In fact, one of the great advantages of a subdued market from the point of view of a buyer is not just price-negotiating advantage: it is that that advantage comes from a wider choice.

Quality differences must be sorted out through prices in a buyer's market.

If I was a buyer i'd be licking my lips now: time would be on my side and I'd be really happy to wait this whole thing to unravel (however long it takes).

M- said...

Well, my wife and I sold our Kitsilano townhouse last night. Sold over asking after 5 days on the market. We had 3 offers, all over asking, all with no subjects. We just set the record in my building (in terms of price-per-square-foot).

Our place was spotless, completely de-cluttered, new paint and new carpets, and the asking price was sharp. It generated lots of interest from realtors. One potential buyer hired an inspector to check out the building even before placing an offer. The other offers never inspected. The eventual buyer hasn't even set foot in the building.

Two units remain for sale in the building-- they've been up for sale for over a month and a half now. There has been interest in them, and they're not extravagantly-priced (perhaps a little high, but not by much), but they're a bit bigger than my unit, so their total price is higher. Perhaps the extra $10K-$20K is just enough that buyers aren't able to make an offer on them.

Well, I'm sitting pretty here-- just two months till closing, and there'll be $260K sitting in the bank.

Warren said...

Hey congrats on the sale. There must be something else with those other units though, if its $10-20k difference, you think they would at least be in the offer range of yours, since yours went over list. Maybe a nice view?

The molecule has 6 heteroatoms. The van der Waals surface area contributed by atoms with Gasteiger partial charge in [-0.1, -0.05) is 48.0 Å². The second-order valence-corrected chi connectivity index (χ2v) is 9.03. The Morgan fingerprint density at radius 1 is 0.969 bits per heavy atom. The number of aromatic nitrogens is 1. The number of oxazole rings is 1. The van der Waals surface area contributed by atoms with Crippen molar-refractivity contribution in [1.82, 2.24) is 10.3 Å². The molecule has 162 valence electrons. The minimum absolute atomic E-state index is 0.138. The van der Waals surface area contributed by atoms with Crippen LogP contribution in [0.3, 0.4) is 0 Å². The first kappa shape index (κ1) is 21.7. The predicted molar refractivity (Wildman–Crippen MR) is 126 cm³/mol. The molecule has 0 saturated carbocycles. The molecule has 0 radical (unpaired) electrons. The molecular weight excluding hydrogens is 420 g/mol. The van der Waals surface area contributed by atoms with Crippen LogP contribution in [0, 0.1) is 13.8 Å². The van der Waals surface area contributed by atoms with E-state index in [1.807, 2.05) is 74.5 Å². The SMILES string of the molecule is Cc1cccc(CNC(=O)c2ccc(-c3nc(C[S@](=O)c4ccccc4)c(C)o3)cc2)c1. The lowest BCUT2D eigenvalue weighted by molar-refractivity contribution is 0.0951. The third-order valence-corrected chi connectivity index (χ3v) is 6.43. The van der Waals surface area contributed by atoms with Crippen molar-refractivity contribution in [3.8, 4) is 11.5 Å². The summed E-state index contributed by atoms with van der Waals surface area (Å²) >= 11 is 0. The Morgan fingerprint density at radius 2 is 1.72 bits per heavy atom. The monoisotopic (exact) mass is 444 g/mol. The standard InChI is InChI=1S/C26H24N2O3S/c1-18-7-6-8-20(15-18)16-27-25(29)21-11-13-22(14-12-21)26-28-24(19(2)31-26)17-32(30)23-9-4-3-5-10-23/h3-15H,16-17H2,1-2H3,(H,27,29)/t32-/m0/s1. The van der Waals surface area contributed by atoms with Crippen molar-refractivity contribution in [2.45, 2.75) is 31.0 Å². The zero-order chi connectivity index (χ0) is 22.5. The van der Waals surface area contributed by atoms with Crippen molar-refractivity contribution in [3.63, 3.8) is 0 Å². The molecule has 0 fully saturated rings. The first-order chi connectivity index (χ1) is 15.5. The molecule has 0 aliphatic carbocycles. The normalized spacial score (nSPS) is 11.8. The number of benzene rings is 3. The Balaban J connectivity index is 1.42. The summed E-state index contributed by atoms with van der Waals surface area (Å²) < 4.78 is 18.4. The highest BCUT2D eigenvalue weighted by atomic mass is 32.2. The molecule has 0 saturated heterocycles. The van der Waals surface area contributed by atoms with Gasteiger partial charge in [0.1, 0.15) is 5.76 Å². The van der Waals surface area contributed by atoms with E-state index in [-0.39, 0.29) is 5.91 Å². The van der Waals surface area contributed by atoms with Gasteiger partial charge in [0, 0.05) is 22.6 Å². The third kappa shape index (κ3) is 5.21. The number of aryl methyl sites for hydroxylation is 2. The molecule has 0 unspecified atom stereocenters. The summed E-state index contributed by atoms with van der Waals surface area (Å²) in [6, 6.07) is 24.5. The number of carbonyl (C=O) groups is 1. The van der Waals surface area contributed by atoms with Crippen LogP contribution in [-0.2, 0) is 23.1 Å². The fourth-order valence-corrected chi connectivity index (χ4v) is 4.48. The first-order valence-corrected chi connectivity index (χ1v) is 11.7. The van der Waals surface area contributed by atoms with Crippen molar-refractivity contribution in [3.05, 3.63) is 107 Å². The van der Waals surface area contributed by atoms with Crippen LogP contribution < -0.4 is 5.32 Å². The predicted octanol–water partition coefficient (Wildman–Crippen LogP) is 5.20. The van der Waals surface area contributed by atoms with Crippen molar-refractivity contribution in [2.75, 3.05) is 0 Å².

Regardless, you got out at the right time...

Freako said...

"Perhaps the extra $10K-$20K is just enough that buyers aren't able to make an offer on them.
"

IMHO opinion, price compression is PROOF that there is a bubble. It is not like I have any doubt, but many remain unconvinced. Relative pricing between housing types and between geographic areas exist for a reason. The narrowing of the spread the works of the affordability wall, and glaring evidence of irrational prices. Irrational as in inelastic demand not concerned with value for money whatsover. What will end the impact of inelastic demand? Somebody taking away their financing, or a change in psychology. If nothing else, the flattening prices care of the affordability wall will take some heat off.

BUT: If price compression ripples down the food chain, so that eventually SFH, townhome and condo are priced a like Seven Eleven Big Gulps (double your size for an extra quarter), when will it end. Well, at the very latest when the lowest common denominator approaches its affordability wall. Then the tradeup market dies, and its game over. But me thinks it will run out of steam long before that happens.

M- said...

One of the other units for sale in my building has the exact same view as mine, and a virtually-identical layout. The major difference would be that mine's an end-unit, and theirs is sandwiched between two units. I've only got one more window, though.

They had an offer (just under their asking price) that fell through on financing. That $10K extra compared to my sale would have bought another 27 sq.ft ($370/sq.ft), which is a relative bargain compared to the overall price-per-square-foot of my unit.

Yes, I definitely agree that there's price compression going on, even evident within my building. Interestingly, since last summer, all the 2-bedroom units that have sold in my building (which vary quite a bit in size, layout, view, exposure, etc.) have all sold within about $30-40K of each other.

As an aside, I have this great feeling of relief, knowing that I'm now de-coupled from the market.

chip said...

For what it's worth, inventory in CB and DT are at their highest in four weeks.

Jesse said...

"As an aside, I have this great feeling of relief, knowing that I'm now de-coupled from the market."

Glad you sold without problems. IMO, from what I have seen, the quality of Realtor makes a huge difference (duck). That may be part of the issue with the other places in your building.

Probably a long shot, but hopefully that sinking feeling of another 20% appreciation this year won't come to pass. :)